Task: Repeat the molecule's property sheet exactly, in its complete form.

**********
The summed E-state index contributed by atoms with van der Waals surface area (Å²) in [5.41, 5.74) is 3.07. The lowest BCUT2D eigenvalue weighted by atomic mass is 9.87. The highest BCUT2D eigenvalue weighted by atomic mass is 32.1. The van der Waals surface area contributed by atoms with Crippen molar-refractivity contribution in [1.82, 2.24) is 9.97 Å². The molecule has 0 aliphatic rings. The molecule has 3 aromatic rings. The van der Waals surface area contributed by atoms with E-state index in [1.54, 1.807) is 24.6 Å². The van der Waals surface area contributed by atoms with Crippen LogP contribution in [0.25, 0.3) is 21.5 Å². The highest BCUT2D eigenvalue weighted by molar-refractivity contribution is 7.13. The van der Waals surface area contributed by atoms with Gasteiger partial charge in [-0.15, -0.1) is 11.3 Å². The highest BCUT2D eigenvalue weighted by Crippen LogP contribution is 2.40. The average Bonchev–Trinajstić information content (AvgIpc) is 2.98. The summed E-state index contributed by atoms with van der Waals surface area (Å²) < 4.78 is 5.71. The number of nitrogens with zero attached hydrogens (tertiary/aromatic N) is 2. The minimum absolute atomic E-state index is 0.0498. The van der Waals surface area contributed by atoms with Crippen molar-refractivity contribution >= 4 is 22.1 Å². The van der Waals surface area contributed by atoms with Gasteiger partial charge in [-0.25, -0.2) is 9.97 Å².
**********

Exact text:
The summed E-state index contributed by atoms with van der Waals surface area (Å²) in [5.41, 5.74) is 3.07. The lowest BCUT2D eigenvalue weighted by atomic mass is 9.87. The highest BCUT2D eigenvalue weighted by atomic mass is 32.1. The van der Waals surface area contributed by atoms with Crippen molar-refractivity contribution in [1.82, 2.24) is 9.97 Å². The molecule has 0 aliphatic rings. The molecule has 3 aromatic rings. The van der Waals surface area contributed by atoms with E-state index in [1.54, 1.807) is 24.6 Å². The van der Waals surface area contributed by atoms with Crippen LogP contribution in [0.25, 0.3) is 21.5 Å². The highest BCUT2D eigenvalue weighted by molar-refractivity contribution is 7.13. The van der Waals surface area contributed by atoms with Gasteiger partial charge in [-0.15, -0.1) is 11.3 Å². The highest BCUT2D eigenvalue weighted by Crippen LogP contribution is 2.40. The average Bonchev–Trinajstić information content (AvgIpc) is 2.98. The summed E-state index contributed by atoms with van der Waals surface area (Å²) < 4.78 is 5.71. The number of nitrogens with zero attached hydrogens (tertiary/aromatic N) is 2. The minimum absolute atomic E-state index is 0.0498. The van der Waals surface area contributed by atoms with Crippen molar-refractivity contribution >= 4 is 22.1 Å². The van der Waals surface area contributed by atoms with Gasteiger partial charge in [-0.25, -0.2) is 9.97 Å².